Cheryl Parson: Facebook scams remain problem for the elderly


By Cheryl Parson - Better Business Bureau

In my last article, I talked about the proliferation of sweepstakes scams that have become nearly epidemic. I pointed out that while anyone can be a victim of these scams, the elderly seem to be a favorite target. I also noted the growth of technology; the internet and social media being used to commit fraud upon consumers. Again, the elderly seem to be victims more often than the rest of the public.

Research estimated that by 2019 there will be 7 billion social media users around the globe. Cyber criminals love to utilize social media sites, attempting to relieve you of your personal information and gain access to your followers, friends and circles.

“Technology has given scammers the ability to reach more people at a lower cost,” said AARP Foundation representative Amy Nofziger.

It is estimated scammers bilked more than $1 billion from Americans last year. According to the Federal Trade Commission, online fraud took $141 million, and email-based fraud another 100 million!

Anyone, not just the elderly, can be a victim of a social media scam. Here are a few of the social media schemes making the rounds today:

• Facebook has become a hotbed for fraudulent activity. The most prevalent FB scam is one where a victim receives a message from someone in their roster of friends. The “friend” says they recently received a free government grant and saw the victim’s name as a grant recipient too. All the victim must do is follow the link the “friend” provided. The link takes them to a scammer’s site, where they are directed to pay a processing fee in the hundreds of dollars. Don’t give them any money. There is no free government grant money!

In another Facebook scheme, a victim receives a message from a “Facebook friend” asking for immediate help to reestablish their account. The “friend” is a hacker who has already hacked your friend’s account, asks you to check your email for a recovery code and let them know what it is. The code is a request to Facebook to reset YOUR password to hijack your account. Facebook doesn’t use the above procedure to reestablish an account, so make sure to protect yourself from the scam by being very wary of any “recovery” email you receive.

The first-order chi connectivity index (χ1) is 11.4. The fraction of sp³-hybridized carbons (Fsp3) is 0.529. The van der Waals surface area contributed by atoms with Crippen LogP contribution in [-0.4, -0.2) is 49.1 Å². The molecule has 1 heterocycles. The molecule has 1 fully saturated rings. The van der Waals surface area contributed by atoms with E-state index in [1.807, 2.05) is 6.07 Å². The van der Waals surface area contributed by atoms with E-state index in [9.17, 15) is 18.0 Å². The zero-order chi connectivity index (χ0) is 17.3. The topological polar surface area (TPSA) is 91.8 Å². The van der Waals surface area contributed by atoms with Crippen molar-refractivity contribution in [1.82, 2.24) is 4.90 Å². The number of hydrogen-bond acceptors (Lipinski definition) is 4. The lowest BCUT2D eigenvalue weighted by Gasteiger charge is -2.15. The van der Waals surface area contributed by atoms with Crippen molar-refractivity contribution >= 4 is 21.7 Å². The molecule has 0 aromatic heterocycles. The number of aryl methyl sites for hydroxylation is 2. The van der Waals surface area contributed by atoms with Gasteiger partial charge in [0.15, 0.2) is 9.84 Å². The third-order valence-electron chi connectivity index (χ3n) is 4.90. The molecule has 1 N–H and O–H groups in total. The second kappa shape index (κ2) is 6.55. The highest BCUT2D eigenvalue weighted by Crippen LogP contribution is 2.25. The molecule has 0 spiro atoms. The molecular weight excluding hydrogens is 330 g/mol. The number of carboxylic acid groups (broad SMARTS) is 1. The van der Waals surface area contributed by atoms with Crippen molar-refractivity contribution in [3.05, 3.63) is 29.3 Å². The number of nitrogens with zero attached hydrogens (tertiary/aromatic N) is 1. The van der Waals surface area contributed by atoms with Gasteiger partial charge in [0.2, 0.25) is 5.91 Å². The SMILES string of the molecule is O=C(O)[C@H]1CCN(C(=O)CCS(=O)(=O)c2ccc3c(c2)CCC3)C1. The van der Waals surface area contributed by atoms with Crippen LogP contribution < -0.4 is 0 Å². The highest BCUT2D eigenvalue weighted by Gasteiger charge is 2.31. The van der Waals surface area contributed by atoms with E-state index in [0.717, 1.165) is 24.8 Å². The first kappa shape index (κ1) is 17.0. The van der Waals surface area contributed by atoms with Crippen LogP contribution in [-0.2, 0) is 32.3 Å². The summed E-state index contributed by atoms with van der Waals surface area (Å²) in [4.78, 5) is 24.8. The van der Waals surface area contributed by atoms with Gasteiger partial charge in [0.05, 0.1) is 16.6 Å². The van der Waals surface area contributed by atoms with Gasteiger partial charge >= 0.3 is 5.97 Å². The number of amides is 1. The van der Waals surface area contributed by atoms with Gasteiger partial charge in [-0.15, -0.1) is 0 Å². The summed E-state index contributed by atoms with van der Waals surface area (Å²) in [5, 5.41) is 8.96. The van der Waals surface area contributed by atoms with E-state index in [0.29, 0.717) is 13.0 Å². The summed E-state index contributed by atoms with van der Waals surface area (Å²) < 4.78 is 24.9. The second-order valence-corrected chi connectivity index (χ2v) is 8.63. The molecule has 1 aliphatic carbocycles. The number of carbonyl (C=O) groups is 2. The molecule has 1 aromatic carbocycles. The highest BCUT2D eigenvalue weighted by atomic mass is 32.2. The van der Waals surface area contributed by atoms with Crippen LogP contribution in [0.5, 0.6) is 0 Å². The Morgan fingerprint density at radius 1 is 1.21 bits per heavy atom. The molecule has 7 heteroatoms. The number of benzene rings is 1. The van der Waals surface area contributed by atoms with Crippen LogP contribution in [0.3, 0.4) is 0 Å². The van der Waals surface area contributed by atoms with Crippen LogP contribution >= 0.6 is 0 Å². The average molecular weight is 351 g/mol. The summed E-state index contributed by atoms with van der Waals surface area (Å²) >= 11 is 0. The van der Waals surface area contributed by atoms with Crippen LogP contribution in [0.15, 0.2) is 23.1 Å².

• WhatsApp is a free software application owned by Facebook that allows cross-platform messaging and internet phone calls. Scammers have targeted WhatsApp users, inviting them to download the popular platform’s video calling service. Victims are directed to a bogus website called “WhatsAppVideoStart.” Once information is entered and activated, the security of the user’s smart phone is compromised, exposing account information and passwords to the attacker. Avoiding this scam is as easy as updating your app only on the official WhatsApp site.

• Several social media sites have been targeted by scams which offer users exciting prizes such as free flights from well-known airlines. Users are encouraged to complete a survey for a chance to win two free tickets. They are then told the tickets can be claimed once the victims share the link with 10 of their network contacts. The final step of the scam requires users to supply their phone number and other personal information. Once all steps are completed, the user is then notified they haven’t won anything! As in most things, if it seems too good to be true, it probably is. Double-check with the actual company to see if the offer is legitimate.

Traditional mail and telemarketing scams remain the biggest rip offs for Americans, but as online and cell phone activity grows, everyone becomes more vulnerable. It is crucial that individuals keep a vigilant eye for such vulnerabilities.

By Cheryl Parson

Better Business Bureau

Cheryl Parson is president of the Better Business bureau serving West Central Ohio. The BBB may be found on the Internet at

Cheryl Parson is president of the Better Business bureau serving West Central Ohio. The BBB may be found on the Internet at

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